Baby Doesn’t Come to You; You Come to Baby

Parents should know better than to bring infant twins on a red-eye flight.  

Last week, I finished up a twelve-day visit to the West Coast.  It was my first time returning to my old stomping grounds since moving to New York over four years ago, and I really enjoyed catching up with old friends, making some new ones, and taking a break from the frenetic routine of life.

On the way home, Kelsey and I took the Sunday night/Monday morning red-eye.  The flight was thankfully direct, and I counted on getting at least a few hours of moderate-quality sleep to lessen the impact of jet lag.

As soon as we boarded, it became apparent that sleep would not be on the menu.  A couple seated in the row in front of us decided to bring their children.  Twins.  Infant twins.

Flying is, of course, not the most physically comfortable experience.  For one thing, it’s loud.  For another, air pressure changes make our ears pop, and can cause a great deal of pain.  Many of us have learned a few tricks- chewing gum, yawning, pounding on the side of one’s head with a rubber-coated hammer- to lessen the discomfort.  Experienced flyers know to expect it, and each of us deals with it in our own way.

Infants, on the other hand, have no way of understanding or coping with the experience.  Consequently, they often scream.  The trope about sitting next to a baby on a flight is so common it is almost cliche.

In our case, however, it wasn’t a baby.  It was two babies, probably under six months old, and they screamed throughout the entire overnight flight.  When one took a break, the other started.  The parents- who hardly seemed to notice, much less care- didn’t do a thing about it.

In a perfect world, vocal cords would be the last things to develop.  These kids were LOUD.  I wanted to ask the flight attendants if I could buy the kids a whiskey.  The earplugs provided by the airline didn’t make a dent in the piercing assault on my ears.  I didn’t sleep a wink.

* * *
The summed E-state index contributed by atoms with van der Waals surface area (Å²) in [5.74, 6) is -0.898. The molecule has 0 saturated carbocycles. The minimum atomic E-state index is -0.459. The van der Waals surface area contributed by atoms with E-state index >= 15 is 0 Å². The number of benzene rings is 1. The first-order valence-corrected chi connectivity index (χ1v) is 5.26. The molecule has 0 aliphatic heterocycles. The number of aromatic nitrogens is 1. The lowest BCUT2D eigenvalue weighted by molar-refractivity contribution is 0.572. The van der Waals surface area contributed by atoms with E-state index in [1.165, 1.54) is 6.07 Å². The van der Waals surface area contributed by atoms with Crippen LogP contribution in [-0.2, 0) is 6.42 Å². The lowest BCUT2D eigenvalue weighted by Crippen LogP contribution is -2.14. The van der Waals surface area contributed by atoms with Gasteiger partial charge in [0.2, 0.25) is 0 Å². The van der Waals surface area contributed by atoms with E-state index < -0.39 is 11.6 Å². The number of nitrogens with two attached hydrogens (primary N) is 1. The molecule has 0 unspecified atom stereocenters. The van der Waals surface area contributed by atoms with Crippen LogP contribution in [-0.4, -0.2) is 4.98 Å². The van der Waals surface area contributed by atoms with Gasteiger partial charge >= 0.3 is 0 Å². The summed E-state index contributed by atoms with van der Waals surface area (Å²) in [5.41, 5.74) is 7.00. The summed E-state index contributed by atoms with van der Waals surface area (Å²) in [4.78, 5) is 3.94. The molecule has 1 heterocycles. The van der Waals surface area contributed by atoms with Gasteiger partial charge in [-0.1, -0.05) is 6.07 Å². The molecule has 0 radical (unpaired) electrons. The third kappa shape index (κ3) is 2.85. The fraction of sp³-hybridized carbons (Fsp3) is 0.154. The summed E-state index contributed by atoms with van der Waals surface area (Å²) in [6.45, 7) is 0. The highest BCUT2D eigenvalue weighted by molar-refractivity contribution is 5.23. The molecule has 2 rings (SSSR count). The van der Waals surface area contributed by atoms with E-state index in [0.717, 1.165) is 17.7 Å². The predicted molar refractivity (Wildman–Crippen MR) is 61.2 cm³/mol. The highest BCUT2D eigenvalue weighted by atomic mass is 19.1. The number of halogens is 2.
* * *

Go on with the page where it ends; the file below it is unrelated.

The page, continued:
Since that time, I have been mulling over this question: is it appropriate to bring infant children on a flight?  My immediate reaction was to say “no, hell no, and definitely not, especially on red-eyes.”  However, I could quite easily predict objections from parents of small children: there’s nothing they can do about the screaming; that’s just something babies do.  Red-eye flights are often the cheapest option, and it’s not easy for a family with young children to afford airfare.  Privileged people like me should shut the hell up, because we have literally no idea what it’s like living with small babies, and families with babies have just as much right to be on a flight as we do.

Having considered those predicted objections, and having spent a week thinking through both sides of this, I still strongly believe that babies should not be on airplanes, particularly on red-eyes, and most particularly, on the Sunday-to-Monday red-eyes.

Any flight spent in proximity to a screaming infant is miserable.  Baby screams have literally evolved to be upsetting for adults.  As bad as the experience is for the adjacent passengers, the flight is clearly much worse for the babies themselves.  They have no idea what is going on, and suddenly find themselves in a loud pressure chamber that pops their ears and makes their heads hurt. It is not only unfair to the other passengers, it is unfair to the babies.

By purchasing less-expensive tickets on an overnight flight, parents of infants are essentially economizing at the expense of every other passenger’s comfort.  Red-eye flights, particularly the ones landing on Monday morning, are frequented by people who have to be at work the next day.  There is an understanding that people will be sleeping: the lights are turned out, and each passenger is given an eye mask and earplugs.  It’s hard enough to reconcile oneself to sleeping fewer hours, at a lower quality, while on the plane.  Having screaming infants makes the experience downright miserable.

Of course, screaming infants are a part of society, and we are all accustomed to occasionally encountering them on public transit, at restaurants, or in any public places, really.  Airplanes are fundamentally different.  Other passengers are trapped; we can’t switch seats, we can’t get up and leave.  We are required to simply sit there and take it.  It is unbelievably selfish of parents to decide that the comfort of everyone else should be suborned to their own desire to fly with babies.

When extended families live out of town or even overseas, many parents feel compelled to travel.  I would propose a simple rule for those parents: for the first year of its life, Baby doesn’t come to you; you come to Baby.  If it is not possible or feasible for you to come to Baby, wait until the kid is at least old enough to have a rudimentary understanding of what flying is, so that the parents can communicate about the ear-popping and noise, and how to cope with them.  It won’t always work- there are plenty of instances of badly-behaved toddlers  and small children, as well- but those inconveniences pale in comparison to the anger and helplessness we feel in the presence of screaming infants.

If you absolutely must fly with your baby, do so on a daytime flight, not a red-eye.  Have a minimal amount of respect for your fellow passengers.

~AG

 

 

Published in: on May 27, 2017 at 11:45 am  Leave a Comment  
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